The vast majority of believers live lives of obedience and live and serve unnoticed and by humanity unnoticed. Others do, what we would deem, great works by and for the Lord and yet somehow they are forgotten within a generation.
It would seem Richard Hobson of Liverpool would fit that last category. His life and ministry were exemplary, yet virtually no one has heard of him. His autobiography is all but unknown. I want to share a few things from his autobiography, “Richard Hobson of Liverpool: The Autobiography of a Faithful Pastor”. You can click the title to go to Amazon and purchase your own copy.
Richard Hobson was born in Donard, County Wicklow, Ireland on October 7th, 1831. His family lived in true poverty for most of his childhood and experienced the worst of the Irish Potato Famine.
Many stories Hobson shares in his book reveal great and miraculous answers to prayer.
Hobson’s autobiography seems to be a collection of stories and anecdotes taking almost directly from his diary. The chapters are divided in to 1 year segments and from each year he relates one story after another. Though some stories seem completely disconnected from the one which went before as you get into the book you soon see themes which give the book a unusual type of unity.
I want to share three thoughts about the book which will hopefully encourage you to get your own copy.
He Was Anglican
For the most part Hobson’s doctrine is Biblical and any Baptist would find themselves in agreement with him. About the only area in the book where disagreement would arise would be the matter of church government. And even in this area Hobson himself often notes the limitations he finds in the church of England.
He Was an Evangelist
Having shown faithfulness, ability and zeal as a teenage he found himself becoming an agent for the Anglican church. As an agent in Ireland he and a few others would move into devoutely Roman Catholic towns and seek to share the Gospel. They would establish Sunday Schools and Bible studies with groups and individuals. In many ways they were pioneer missionaries in their own country. The stories which come from those labours alone, which at times put their lives at risk, will stir your heart.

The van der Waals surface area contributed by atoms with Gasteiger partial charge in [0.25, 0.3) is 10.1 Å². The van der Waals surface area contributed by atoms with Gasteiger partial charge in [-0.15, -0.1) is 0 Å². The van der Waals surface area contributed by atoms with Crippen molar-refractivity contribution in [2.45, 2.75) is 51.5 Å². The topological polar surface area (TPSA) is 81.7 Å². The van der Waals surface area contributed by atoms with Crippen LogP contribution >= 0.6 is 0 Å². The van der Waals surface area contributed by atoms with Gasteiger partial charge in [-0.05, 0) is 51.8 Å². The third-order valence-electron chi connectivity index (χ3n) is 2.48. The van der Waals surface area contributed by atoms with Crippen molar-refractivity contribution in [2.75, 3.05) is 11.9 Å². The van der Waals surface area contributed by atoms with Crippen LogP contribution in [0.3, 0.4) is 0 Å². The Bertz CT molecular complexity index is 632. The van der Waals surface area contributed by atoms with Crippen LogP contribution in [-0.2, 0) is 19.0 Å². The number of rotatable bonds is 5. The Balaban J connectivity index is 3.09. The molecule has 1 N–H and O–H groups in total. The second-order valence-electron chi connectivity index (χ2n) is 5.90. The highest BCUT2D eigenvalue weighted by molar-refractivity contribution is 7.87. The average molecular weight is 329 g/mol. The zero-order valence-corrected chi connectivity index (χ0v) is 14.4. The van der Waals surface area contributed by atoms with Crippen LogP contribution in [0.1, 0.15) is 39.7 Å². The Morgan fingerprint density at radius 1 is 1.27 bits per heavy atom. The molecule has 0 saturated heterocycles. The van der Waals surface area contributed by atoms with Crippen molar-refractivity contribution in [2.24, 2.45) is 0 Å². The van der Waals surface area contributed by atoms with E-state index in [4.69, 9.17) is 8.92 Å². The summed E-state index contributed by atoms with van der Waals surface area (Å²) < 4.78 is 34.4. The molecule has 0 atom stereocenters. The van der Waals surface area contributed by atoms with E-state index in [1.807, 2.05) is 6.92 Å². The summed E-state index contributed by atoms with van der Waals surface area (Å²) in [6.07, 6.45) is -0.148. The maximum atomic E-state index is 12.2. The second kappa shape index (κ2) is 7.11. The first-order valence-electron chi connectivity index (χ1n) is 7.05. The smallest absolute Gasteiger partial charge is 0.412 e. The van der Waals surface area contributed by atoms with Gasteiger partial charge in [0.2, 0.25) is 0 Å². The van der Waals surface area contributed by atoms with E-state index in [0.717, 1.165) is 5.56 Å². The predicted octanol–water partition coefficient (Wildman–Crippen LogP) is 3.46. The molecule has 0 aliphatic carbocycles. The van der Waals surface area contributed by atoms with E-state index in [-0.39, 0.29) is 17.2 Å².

Hobson ultimately become the vicar of a parish in Liverpool. During his time there countless thousands came to Christ. J.C. Ryle was his “Bishop” during his years there and he and Ryle were great friends.
Hobson’s account of ministering in Liverpool seems like one testimony of witnessing after another. Everything he did was with the intention of bringing a soul to Christ.
Under his leadership, and I would say he was every bit the leader and administrator that we see in so-called “megachurches” today. His organisational and leadership abilities are easily seen as he gives accounts of how the Lord blessed and worked in his ministry. He was responsible for, what we call, discipleship with hundreds, multiple buildings, meetings for men, business men, factory workers, women, prostitutes, orphans, children, temperance meetings and the list could go on.
But not only were people saved but they were changed. When Hobson first started out in Liverpool, with just 5 people in a basement, there was a street known as “The Little Hell”. It was known as that because on this street lived numerous prostitutes. It was filthy, avoided by most and even feared. After several years of ministry, through direct witnessing and by numerous individuals coming to Christ that street soon had no prostitutes. Indeed, throughout the area the general morals and behaviour of people were changed for the better.
Hobson records that one of the problems that he faced were people moving away. He would find a family living in destitution, perhaps one or both parents alcoholics, the children barely clothed and rarely fed. Time and again Hobson would see such families won to the Lord, changed, they would get better jobs and move to better homes. Another poor family would move in and the story would start all over again.
He Was a Pastor